Had you been walking around Venice just a few decades ago, Peggy Guggenheim in a gondola would have been a familiar sight. Two distinctive signs would have given her away: her lap dogs and those butterfly-shaped glasses of hers which had been specially designed for the famous American ‘art addict’ by artist Edward Melcarth.
It’s never easy to settle into a new city and when Peggy arrived in Venice in 1946, she walked right into a café and asked where she could go to make new acquaintances: namely, artists, critics, and people with whom to talk about her art collection (in Paris, before the War, she had been known as the lady who used to buy one painting a day). Someone scribbled the name Emilio Vedova on a box of matches, together with the address of a trattoria called “Angelo”, behind St Mark’s Square. Off she went… and indeed found Emilio and Venice’s entire artistic circle there (the abstract one, to be precise).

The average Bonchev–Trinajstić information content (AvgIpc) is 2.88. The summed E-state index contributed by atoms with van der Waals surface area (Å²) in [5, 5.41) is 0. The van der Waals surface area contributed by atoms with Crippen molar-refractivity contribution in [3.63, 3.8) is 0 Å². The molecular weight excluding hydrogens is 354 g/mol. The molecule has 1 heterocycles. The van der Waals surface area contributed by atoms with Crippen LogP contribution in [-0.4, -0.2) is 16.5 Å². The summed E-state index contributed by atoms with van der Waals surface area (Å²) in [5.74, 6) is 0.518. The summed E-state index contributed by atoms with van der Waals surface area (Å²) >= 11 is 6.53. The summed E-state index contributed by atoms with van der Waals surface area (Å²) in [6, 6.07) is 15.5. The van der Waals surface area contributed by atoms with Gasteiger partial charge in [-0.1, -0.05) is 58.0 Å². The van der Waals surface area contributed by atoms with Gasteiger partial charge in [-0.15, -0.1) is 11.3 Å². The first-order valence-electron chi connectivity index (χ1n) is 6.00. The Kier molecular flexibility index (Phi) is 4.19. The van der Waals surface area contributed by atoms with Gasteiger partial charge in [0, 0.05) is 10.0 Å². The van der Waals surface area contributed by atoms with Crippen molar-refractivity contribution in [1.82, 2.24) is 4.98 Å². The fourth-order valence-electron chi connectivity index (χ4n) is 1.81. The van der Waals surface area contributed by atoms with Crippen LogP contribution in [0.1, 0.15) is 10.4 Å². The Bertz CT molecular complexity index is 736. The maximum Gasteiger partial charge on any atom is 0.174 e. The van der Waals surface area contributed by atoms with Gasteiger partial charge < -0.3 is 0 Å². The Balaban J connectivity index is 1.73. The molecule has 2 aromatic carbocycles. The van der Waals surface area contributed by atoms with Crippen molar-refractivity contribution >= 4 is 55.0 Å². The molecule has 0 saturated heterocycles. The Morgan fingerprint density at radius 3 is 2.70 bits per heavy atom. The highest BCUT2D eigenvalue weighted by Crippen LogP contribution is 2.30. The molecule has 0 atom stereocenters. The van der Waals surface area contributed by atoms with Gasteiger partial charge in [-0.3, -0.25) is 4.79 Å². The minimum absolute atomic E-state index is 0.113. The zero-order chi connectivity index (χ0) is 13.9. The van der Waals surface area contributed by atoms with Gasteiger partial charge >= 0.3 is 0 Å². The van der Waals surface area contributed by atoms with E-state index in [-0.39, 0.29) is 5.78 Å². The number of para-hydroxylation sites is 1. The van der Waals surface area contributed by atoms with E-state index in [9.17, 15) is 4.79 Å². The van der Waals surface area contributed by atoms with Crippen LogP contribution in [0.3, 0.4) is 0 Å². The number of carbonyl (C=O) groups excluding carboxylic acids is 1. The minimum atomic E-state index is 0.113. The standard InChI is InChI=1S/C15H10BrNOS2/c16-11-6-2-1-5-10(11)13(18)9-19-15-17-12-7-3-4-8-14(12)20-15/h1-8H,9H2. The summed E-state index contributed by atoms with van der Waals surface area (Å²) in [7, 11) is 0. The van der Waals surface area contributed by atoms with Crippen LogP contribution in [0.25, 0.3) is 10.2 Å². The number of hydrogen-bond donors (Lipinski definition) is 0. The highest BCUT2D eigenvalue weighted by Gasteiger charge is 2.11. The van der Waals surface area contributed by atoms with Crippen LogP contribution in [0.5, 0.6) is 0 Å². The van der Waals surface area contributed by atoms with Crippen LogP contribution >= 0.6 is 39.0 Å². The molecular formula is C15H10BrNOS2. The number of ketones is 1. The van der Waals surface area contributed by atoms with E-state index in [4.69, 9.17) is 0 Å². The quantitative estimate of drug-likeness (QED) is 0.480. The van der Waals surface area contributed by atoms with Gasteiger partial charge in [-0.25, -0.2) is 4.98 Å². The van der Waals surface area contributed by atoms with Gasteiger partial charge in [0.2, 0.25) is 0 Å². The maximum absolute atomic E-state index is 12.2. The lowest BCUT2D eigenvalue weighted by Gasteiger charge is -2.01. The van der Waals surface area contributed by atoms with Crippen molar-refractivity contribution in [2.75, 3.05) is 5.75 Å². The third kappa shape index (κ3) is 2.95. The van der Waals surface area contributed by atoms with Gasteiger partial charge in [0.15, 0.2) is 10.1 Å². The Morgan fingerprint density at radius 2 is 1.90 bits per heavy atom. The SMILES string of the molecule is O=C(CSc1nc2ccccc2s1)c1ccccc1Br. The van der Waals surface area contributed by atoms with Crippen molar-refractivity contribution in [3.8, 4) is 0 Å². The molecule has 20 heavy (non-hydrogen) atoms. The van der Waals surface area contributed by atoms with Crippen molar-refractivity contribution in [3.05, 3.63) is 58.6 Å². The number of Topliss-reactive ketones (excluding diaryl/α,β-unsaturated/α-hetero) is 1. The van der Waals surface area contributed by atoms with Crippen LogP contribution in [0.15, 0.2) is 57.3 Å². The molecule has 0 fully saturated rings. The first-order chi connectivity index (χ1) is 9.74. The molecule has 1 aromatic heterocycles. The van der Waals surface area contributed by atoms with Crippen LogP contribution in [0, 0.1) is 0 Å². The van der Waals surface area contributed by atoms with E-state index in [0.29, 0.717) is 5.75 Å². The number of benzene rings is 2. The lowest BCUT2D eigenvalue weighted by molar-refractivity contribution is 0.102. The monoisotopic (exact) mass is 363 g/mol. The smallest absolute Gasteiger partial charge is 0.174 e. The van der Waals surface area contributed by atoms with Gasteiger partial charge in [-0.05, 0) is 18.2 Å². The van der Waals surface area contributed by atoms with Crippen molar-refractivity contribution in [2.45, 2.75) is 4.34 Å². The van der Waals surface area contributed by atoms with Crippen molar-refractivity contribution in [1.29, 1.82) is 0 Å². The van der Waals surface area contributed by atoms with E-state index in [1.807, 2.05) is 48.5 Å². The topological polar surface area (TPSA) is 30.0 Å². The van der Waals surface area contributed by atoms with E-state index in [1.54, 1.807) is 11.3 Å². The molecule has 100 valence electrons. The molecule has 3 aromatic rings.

Although many years have gone by, in our mind’s eye we can still see the scene: they’re all sitting there around the table, amidst the clinking of glasses and the bartering of paintings and unpaid meals (the legend goes that the first time an artist paid his bill with a banknote, it was framed). Naturally, all this is going on under the vigil, bespectacled eyes of the Last Dogaressa.
St John Cantius